Acceptance of Love is Love

Love is a universal force more powerful than any of us can fully comprehend. Love is light. Love is energy. It’s the natural state of being. But for us to understand love we need to accept its inherent paradox. We can’t experience light without darkness. We’re unable to appreciate energy without stillness.  And while the expression of love can be complete without the response of gratitude, it’s unfulfilled. Writer and spiritualist Henri Nouwen said, “The discipline of gratitude is the explicit effort to acknowledge that all I am and have is given to me as a gift of love, a gift to be celebrated with joy.”

Can you think of any instance in your life when love has been anything less than a gift? If we’re required to pay for something, it’s not a gift and it certainly isn’t love.

Real love is given freely with no expectations or strings attached. In its ideal sense it’s unconditional. Perhaps we find it in its purest form in nature: the sun that gives us light and warmth is a pure form of energy—in other words, love—whether we are thankful or indifferent to its power.

Our bodies are composed of chemicals transformed into energy. We are each a source of power. We use our capacity to generate energy in connecting with others. Our highest, purest and most natural form of energy is love. But although we’re all connected by this vital source, there’s a duality to our beings: we each have a darker side that could be described as a lack of love or an emptiness. We hold within us the same paradox that we can observe throughout the universe: that of light and darkness.

Though we are created equal, not all of us have received the same gift of love. Those of us who haven’t experienced affection, support and love—perhaps since our infancy—find love extremely difficult to recognize and even harder to accept from another human being. So how do we move beyond a state of hopeless isolation to join other caring people? How do we begin to believe that another person can love us and how do we learn to love him or her?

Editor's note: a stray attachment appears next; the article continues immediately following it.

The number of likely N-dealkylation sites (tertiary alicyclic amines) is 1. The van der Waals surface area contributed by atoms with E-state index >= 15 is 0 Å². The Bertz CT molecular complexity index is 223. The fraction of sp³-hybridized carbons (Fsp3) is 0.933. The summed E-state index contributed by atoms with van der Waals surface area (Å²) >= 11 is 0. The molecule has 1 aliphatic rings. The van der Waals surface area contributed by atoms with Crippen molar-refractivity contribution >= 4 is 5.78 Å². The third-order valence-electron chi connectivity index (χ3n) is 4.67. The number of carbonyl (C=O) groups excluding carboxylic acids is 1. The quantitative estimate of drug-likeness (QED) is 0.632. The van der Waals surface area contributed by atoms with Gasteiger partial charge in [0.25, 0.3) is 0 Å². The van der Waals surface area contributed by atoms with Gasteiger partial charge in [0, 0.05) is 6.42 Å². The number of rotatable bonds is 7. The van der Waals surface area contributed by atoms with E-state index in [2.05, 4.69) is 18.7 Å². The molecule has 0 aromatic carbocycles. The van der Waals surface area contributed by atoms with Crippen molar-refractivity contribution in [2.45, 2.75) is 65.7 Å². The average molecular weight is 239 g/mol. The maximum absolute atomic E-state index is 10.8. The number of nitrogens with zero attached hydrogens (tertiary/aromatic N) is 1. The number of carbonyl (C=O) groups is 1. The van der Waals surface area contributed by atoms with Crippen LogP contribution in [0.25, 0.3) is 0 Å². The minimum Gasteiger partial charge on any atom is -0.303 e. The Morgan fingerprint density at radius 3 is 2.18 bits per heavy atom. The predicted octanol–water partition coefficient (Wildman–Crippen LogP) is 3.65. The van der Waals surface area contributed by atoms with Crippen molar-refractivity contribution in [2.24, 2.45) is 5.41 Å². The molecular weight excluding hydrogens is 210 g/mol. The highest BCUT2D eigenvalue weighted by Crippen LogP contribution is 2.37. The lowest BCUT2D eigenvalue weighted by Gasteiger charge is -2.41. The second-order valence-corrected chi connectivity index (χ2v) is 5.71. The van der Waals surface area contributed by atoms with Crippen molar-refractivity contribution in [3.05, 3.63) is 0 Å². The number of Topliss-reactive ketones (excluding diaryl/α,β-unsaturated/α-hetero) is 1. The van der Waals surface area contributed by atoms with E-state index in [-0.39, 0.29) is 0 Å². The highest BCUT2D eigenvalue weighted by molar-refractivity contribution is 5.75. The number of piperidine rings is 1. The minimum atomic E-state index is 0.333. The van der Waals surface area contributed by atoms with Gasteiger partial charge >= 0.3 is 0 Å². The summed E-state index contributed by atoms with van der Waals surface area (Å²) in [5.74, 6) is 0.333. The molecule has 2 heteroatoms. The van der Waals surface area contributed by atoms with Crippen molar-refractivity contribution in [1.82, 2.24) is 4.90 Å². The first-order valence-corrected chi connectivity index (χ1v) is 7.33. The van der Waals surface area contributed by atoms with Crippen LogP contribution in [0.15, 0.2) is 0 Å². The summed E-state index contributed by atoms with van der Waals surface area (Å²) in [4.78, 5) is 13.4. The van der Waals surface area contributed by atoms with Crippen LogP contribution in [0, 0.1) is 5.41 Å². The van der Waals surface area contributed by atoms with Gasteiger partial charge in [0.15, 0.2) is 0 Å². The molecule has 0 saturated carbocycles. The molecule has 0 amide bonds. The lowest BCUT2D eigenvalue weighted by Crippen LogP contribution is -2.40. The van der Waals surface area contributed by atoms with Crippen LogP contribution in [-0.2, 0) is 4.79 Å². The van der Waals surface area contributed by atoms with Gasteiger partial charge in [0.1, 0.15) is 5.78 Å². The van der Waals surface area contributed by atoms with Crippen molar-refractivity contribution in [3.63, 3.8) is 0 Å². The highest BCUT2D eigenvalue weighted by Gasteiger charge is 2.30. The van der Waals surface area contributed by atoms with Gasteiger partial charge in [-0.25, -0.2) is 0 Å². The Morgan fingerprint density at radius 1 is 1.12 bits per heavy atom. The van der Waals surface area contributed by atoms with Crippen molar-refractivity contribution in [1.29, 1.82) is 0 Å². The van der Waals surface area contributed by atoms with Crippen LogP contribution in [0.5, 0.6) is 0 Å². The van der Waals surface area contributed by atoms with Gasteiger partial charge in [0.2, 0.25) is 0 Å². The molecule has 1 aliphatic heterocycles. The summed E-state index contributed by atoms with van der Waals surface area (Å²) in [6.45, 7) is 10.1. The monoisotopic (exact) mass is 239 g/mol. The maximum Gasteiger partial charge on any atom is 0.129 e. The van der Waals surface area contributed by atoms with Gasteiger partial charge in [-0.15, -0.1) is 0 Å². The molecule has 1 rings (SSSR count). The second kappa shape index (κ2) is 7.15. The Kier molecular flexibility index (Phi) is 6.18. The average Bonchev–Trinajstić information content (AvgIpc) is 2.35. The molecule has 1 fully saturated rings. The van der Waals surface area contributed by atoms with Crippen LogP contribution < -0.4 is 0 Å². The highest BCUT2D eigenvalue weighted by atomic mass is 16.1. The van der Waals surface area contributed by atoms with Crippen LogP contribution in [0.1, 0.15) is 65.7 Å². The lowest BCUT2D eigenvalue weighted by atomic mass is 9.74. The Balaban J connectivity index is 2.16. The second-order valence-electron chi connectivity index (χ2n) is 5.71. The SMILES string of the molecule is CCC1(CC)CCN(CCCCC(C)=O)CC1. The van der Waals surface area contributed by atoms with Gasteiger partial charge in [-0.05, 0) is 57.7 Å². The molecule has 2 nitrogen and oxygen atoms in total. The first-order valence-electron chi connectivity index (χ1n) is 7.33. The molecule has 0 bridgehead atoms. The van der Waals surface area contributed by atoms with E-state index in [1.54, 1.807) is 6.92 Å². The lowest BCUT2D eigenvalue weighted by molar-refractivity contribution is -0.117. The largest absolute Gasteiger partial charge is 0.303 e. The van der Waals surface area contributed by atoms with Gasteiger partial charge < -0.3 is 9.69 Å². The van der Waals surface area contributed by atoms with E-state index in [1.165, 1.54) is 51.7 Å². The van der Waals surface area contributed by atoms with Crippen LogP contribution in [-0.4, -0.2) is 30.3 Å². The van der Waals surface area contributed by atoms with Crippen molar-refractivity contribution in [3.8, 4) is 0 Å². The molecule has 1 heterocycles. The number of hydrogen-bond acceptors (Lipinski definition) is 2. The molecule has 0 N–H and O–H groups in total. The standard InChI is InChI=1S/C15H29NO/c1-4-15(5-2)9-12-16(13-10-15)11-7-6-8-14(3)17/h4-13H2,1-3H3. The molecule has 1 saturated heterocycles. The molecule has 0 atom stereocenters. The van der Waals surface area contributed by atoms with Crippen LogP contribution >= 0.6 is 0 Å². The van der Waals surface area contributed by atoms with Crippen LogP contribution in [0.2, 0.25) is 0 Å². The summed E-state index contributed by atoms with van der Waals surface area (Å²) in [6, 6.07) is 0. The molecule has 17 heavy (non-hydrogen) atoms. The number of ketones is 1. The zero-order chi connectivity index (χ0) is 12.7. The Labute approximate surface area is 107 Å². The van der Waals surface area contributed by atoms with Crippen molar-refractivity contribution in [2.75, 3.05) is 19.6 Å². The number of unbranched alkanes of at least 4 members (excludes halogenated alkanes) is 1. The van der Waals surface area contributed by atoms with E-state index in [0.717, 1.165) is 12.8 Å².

The answer is twofold. We need to take small steps in allowing ourselves to be vulnerable. Deep inside we’re afraid to be abandoned and yet over and over we unwittingly impel others to leave us because we don’t feel worthy of love. We desperately need to accept love, but to break this toxic cycle we must realize that human beings share a duality of love and fear. In healthy relationships love conquers fear. But if we have never experienced an abundance of love, if our emotional lives are impoverished, or if our hearts have been broken, it takes courage to risk our shaky but predictable solitude to allow ourselves to trust.

While we can reach out for help from caring people, this is only half the answer. The other half entails the day-to-day work of being honest with ourselves about our own shortcomings. Once we accept and forgive our flaws, we can work on becoming authentic, in other words, our real selves. A primary aspect of this transformation is to become trustworthy in order to earn the trust we want to extend.

In practicing compassion for others, we can love and forgive them their flaws just as we recognize our own. We can begin to experience our oneness with them, and then we’ll be able to distinguish real love from manipulation by anyone who wants to take advantage of our weaknesses. We can start to set self-respecting boundaries, and learn that respect is returned by those who care. When we first experience love and respect, it’s worth each pain, every mistake, and all the patience and persistence we endured to arrive at this enlightened state of consciousness, in which light and warmth replace our former experience of emptiness.

Remarkably, we’ll feel more gratitude than we had ever imagined to receive each caring gesture, each smile, and each outstretched hand, because each act of acceptance and intimacy is truly a gift of love that another person chooses to extend to us. In truth, they’re drawn to our loving energy. Our gratitude is our acceptance of one’s love. It’s also love’s expression and fulfillment. Like other manifestations of love, gratitude only has meaning when it’s authentic. And just as significant, all love binds us in our dignity and humanity.